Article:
There’s a lot to look at in this movie, but unpleasant characters keep getting in the way. And I don’t mean the bad guys.
In this follow-on to Jumanji, like this movie, based on a book by Chris Van Allsburg, children once again come upon an old board game that turns out to be real. So when Danny (Jonah Bobo) draws a card that says, “Meteor Shower: Take Evasive Action,” and asks his big brother Walter (Josh Hutcherson) what it says, a tiny but very real meteor burns through the card before Walter can finish reading it aloud. And then things really get out of hand — and out of this world. When they open up the front door, they are in outer space.
The only way to get back home is to keep playing until someone wins. And that means picking card after card to move around the board. An astronaut (Dax Shepard) needs to be rescued. A robot needs to be reprogrammed. And there’s an attack from alien lizards called Zorgons who like to burn things and eat people.
Through all this, Danny and Walter (and, near the end, their sulky teenage sister Lisa) need to find a way to get over their sibling animosity and develop some mutual respect and teamwork.
The good news is that this movie avoids some of the mistakes of Jumanji. It doesn’t waste our time with a distracting backstory or superfluous Big Star. This is all about the visuals and special effects, and they are superb. The game itself has an engagingly authentic retro feel and the special effects serve the action without being overly intrusive.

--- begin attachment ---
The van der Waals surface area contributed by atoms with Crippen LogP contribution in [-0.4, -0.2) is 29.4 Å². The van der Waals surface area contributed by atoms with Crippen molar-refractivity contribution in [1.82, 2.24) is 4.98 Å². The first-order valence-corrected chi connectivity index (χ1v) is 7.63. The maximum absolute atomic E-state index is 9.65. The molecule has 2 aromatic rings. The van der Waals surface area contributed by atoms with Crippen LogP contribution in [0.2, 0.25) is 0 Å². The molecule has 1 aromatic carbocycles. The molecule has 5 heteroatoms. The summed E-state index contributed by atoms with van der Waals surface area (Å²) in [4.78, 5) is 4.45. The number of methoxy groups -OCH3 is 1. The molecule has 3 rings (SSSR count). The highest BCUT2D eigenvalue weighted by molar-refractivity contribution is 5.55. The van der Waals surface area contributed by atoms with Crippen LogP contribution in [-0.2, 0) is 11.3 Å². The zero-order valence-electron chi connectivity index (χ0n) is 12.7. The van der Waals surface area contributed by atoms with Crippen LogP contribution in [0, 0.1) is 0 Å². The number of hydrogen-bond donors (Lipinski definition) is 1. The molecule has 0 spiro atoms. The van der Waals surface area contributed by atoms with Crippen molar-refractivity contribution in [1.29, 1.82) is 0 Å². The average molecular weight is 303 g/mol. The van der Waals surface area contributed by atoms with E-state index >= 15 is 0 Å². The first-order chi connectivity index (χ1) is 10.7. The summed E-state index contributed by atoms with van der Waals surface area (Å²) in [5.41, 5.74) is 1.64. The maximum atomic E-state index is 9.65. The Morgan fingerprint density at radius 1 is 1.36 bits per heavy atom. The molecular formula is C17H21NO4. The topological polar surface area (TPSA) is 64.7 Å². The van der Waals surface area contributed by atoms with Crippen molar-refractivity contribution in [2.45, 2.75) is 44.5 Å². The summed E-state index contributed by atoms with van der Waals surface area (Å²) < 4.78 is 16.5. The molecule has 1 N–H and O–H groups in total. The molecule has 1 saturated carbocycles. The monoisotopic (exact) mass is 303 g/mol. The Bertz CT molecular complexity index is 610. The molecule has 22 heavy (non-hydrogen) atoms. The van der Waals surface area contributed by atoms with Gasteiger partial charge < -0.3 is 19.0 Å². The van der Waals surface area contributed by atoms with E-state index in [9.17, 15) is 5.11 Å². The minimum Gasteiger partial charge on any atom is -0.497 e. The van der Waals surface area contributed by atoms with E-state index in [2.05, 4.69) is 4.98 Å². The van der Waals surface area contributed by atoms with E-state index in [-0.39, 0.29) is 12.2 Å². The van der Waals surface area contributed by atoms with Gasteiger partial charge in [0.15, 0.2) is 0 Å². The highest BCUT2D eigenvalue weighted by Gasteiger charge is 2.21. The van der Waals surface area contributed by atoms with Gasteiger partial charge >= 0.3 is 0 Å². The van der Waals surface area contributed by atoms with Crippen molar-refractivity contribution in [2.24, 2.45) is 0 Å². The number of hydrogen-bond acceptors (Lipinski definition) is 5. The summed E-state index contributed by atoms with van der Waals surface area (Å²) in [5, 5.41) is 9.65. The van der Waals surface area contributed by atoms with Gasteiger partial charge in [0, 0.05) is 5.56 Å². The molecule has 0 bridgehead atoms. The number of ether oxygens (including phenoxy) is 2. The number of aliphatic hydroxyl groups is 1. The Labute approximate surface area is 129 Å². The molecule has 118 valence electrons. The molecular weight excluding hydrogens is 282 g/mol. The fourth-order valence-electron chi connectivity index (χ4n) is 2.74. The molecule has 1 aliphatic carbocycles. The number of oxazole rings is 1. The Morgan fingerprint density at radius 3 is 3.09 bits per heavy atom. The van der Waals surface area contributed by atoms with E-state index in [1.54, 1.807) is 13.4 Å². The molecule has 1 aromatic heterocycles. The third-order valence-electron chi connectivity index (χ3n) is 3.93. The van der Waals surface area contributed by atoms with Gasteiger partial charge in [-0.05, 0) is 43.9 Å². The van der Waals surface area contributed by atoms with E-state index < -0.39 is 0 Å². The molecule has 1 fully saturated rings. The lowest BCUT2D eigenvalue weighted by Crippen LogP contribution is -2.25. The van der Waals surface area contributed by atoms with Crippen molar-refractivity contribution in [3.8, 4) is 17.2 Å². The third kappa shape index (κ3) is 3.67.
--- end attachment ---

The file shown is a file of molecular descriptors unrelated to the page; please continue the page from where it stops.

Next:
I wish I could say the same for the kids, who are dismally unappealing. If you’re going to have the plot center on sniping siblings who need to learn how much they really care about each other, there has to be some spark of heart from the beginning. They have to show us that they behave that way because they are hurting, that they are not just brats. No luck here. Director Jon Favreau did well with Elf because he was directing pros like Will Ferrell and James Caan. He shows no skill whatsoever with the children; he barely seems interested in them as more than props. The robot gives a more believable performance. Favreau allows the kids to use unforgiveably crude and downright mean language and their older sister to come across as unforgiveably skanky for a movie directed at children. That gives it an unsavory tone that further undermines the cozy conclusion. It doesn’t feel heartwarming; it feels more mechanical than the Zorgon spaceship.
Parents should know that this movie continues the MPAA’s disturbing trend of allowing very crude langauge in PG movies. One child calls another a “dick” (though gets a quick reprimand for it). Another uses the word “bi-atch.” And (spoiler alert) there is a really ewww-ish moment as a character has brief romantic feelings toward someone who turns out to be a relative. Of more concern is the overall behavior of the siblings in this movie. They are consistently unkind to each other and generally bratty in a way that goes far beyond anything that can be redeemed with the brief reconcilliation at the end. Parents should also know that there is a great deal of action-style peril and violence in the movie, though no one gets hurt except for an alien or two. Some families will be concerned about the issue of separated parents and the impact that has on the way the children see their role in the family (and their responsibility for the divorce).
Families who see this movie should talk about what kind of game they would like to be able to make real. They should also talk about why the children in this movie are so mean to each other and what kids can do to respond to feelings of being hurt and lonely.
Families who enjoy this movie will also enjoy Jumanji and the books by Chris Van Allsburg, especially The Mysteries of Harris Burdick.